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15 Jul, 2014

BRICS Development bank will help end U.S. dominance of global finance

By Chen Weihua (China Daily)

Washington DC,  2014-07-11 – The BRICS countries, Brazil, Russia, India, China and South Africa, are expected to pursue a development bank during a summit in Brazil next week. This is in addition to the idea of an Asian Infrastructure Investment Bank that is being mooted by countries in the region.

World Bank President Jim Yong Kim, who visited China this week, welcomed the initiatives for the two new multilateral lending institutions. He said on Tuesday they would not be a threat to his institution but instead help it fight poverty and spur economic growth.

Development bank will help fight poverty

Kim has emphasized repeatedly since taking office two years ago that fighting poverty is a top priority for the World Bank, but additional capacity will make the global cause all the more effective. Emerging countries, such as China, which has lifted hundreds of millions of people out of poverty in the past decades but still faces huge challenge in this area, know just how much remains to be done in this area.

However, US State Department’s response seems to be quite ambivalent. Spokeswoman Jen Psaki, while acknowledging the need for additional development to support infrastructure projects, said on Tuesday, the new institution should clearly incorporate high standards of governance, environmental and social safeguards, procurement, and debt sustainability that have been established over decades of experience at multilateral development banks.

Unlike Kim, Psaki, in her pointed words, was clearly viewing the two proposed new institutions as rivals to the World Bank and Asian Development Bank, in which the US holds the largest share.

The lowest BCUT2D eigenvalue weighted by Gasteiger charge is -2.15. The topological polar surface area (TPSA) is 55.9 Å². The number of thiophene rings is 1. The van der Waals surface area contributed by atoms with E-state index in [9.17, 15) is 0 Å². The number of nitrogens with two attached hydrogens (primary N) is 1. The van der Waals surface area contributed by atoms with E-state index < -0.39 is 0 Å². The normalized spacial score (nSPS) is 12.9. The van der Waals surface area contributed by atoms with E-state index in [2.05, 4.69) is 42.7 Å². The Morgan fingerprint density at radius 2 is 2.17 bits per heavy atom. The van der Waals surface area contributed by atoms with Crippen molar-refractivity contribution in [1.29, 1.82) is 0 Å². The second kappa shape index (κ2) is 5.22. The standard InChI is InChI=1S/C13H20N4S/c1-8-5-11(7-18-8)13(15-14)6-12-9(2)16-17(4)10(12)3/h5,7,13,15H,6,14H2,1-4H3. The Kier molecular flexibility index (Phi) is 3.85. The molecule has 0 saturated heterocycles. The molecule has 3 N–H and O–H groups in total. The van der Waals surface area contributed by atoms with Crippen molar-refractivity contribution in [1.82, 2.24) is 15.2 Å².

It is true that the proposed BRICS bank could be interpreted to some extent as a reflection of frustration by emerging countries that they are not equally represented in international financial institutions. Throughout the decades, there has been an American at the head of the World Bank and a European at the head of the International Monetary Fund.

In this regard, the new institutions are sending a signal from the rising rest to the United States with its global dominance that things need to change and evolve to adapt to the new reality. But they are also meant to improve the current global system to make it better and fairer, not to overturn it.

Kim should be commended when he refuted the concerns that the proposed new institutions will compete with the existing multilateral lenders by saying that “our competition is poverty. Our enemy is lack of economic growth. Another enemy is growth that is not inclusive”.

Indeed, if there is competition, it is friendly competition to address these common global challenges.

Despite the positive role the US has played in many areas over the years, its superpower dominance has many inherent flaws.

For one, as I went on Tuesday to the Cuban Interests Section in Washington to get my press visa, I was told to pay only in cash because since February this year, no US-based banks will handle the accounts for the Cuban diplomatic missions based in the US, under the draconian US embargo against Cuba.

The ridiculous US sanctions on the Caribbean nation since 1960 have inflicted enormous damage on the island’s economy and brought suffering to its people. Just last October, the United Nations General Assembly adopted a resolution for the 22nd consecutive year, calling for an end to the economic, commercial and financial blockade imposed by the US. The vote was passed with 188 in favor, three abstentions and two against, the US and Israel.

The US likes to talk about freedom of trade and navigation all the time, yet here is a gross violation of that by the world’s sole superpower.

So if democracy is what the US preaches, the new multilateral lending institutions will not only help developing nations in their fight against poverty and for economic growth, it will also help democratize the global governance system that has been dominated by the US for far too long.

The author, based in Washington, is deputy editor of China Daily USA. chenweihua@chinadailyusa.com